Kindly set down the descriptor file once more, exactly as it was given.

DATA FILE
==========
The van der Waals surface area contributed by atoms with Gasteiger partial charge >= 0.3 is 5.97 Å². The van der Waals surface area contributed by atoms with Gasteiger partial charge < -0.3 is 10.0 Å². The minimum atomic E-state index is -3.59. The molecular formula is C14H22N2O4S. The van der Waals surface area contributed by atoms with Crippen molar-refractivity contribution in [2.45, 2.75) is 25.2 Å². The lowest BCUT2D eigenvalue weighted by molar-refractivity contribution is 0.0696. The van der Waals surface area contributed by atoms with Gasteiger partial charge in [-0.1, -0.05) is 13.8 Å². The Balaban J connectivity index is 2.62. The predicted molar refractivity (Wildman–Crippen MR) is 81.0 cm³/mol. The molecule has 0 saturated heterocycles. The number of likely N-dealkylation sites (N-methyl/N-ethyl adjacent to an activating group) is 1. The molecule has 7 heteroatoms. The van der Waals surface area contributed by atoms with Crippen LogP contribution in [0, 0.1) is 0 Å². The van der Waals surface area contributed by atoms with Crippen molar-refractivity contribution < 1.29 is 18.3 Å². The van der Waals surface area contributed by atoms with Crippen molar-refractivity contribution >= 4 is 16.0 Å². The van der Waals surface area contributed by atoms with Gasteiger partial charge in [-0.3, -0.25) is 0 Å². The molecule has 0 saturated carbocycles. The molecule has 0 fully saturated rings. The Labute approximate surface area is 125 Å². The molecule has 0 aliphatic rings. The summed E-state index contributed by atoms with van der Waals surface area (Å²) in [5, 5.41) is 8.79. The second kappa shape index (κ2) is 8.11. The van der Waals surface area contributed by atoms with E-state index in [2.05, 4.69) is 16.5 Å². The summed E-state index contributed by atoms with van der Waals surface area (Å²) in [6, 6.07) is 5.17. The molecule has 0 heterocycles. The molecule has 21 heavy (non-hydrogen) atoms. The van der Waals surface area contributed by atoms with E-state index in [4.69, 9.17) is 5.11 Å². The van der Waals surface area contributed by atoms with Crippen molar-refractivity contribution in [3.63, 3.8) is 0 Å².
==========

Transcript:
The van der Waals surface area contributed by atoms with Gasteiger partial charge >= 0.3 is 5.97 Å². The van der Waals surface area contributed by atoms with Gasteiger partial charge < -0.3 is 10.0 Å². The minimum atomic E-state index is -3.59. The molecular formula is C14H22N2O4S. The van der Waals surface area contributed by atoms with Crippen molar-refractivity contribution in [2.45, 2.75) is 25.2 Å². The lowest BCUT2D eigenvalue weighted by molar-refractivity contribution is 0.0696. The van der Waals surface area contributed by atoms with Gasteiger partial charge in [-0.1, -0.05) is 13.8 Å². The Balaban J connectivity index is 2.62. The predicted molar refractivity (Wildman–Crippen MR) is 81.0 cm³/mol. The molecule has 0 saturated heterocycles. The number of likely N-dealkylation sites (N-methyl/N-ethyl adjacent to an activating group) is 1. The molecule has 7 heteroatoms. The van der Waals surface area contributed by atoms with Crippen LogP contribution in [0, 0.1) is 0 Å². The van der Waals surface area contributed by atoms with Crippen molar-refractivity contribution < 1.29 is 18.3 Å². The van der Waals surface area contributed by atoms with Crippen molar-refractivity contribution >= 4 is 16.0 Å². The van der Waals surface area contributed by atoms with Gasteiger partial charge in [-0.3, -0.25) is 0 Å². The molecule has 0 saturated carbocycles. The molecule has 0 fully saturated rings. The Labute approximate surface area is 125 Å². The molecule has 0 aliphatic rings. The summed E-state index contributed by atoms with van der Waals surface area (Å²) in [5, 5.41) is 8.79. The second kappa shape index (κ2) is 8.11. The van der Waals surface area contributed by atoms with E-state index in [2.05, 4.69) is 16.5 Å². The summed E-state index contributed by atoms with van der Waals surface area (Å²) in [6, 6.07) is 5.17. The molecule has 0 heterocycles. The molecule has 21 heavy (non-hydrogen) atoms. The van der Waals surface area contributed by atoms with E-state index in [4.69, 9.17) is 5.11 Å². The van der Waals surface area contributed by atoms with Crippen molar-refractivity contribution in [3.63, 3.8) is 0 Å².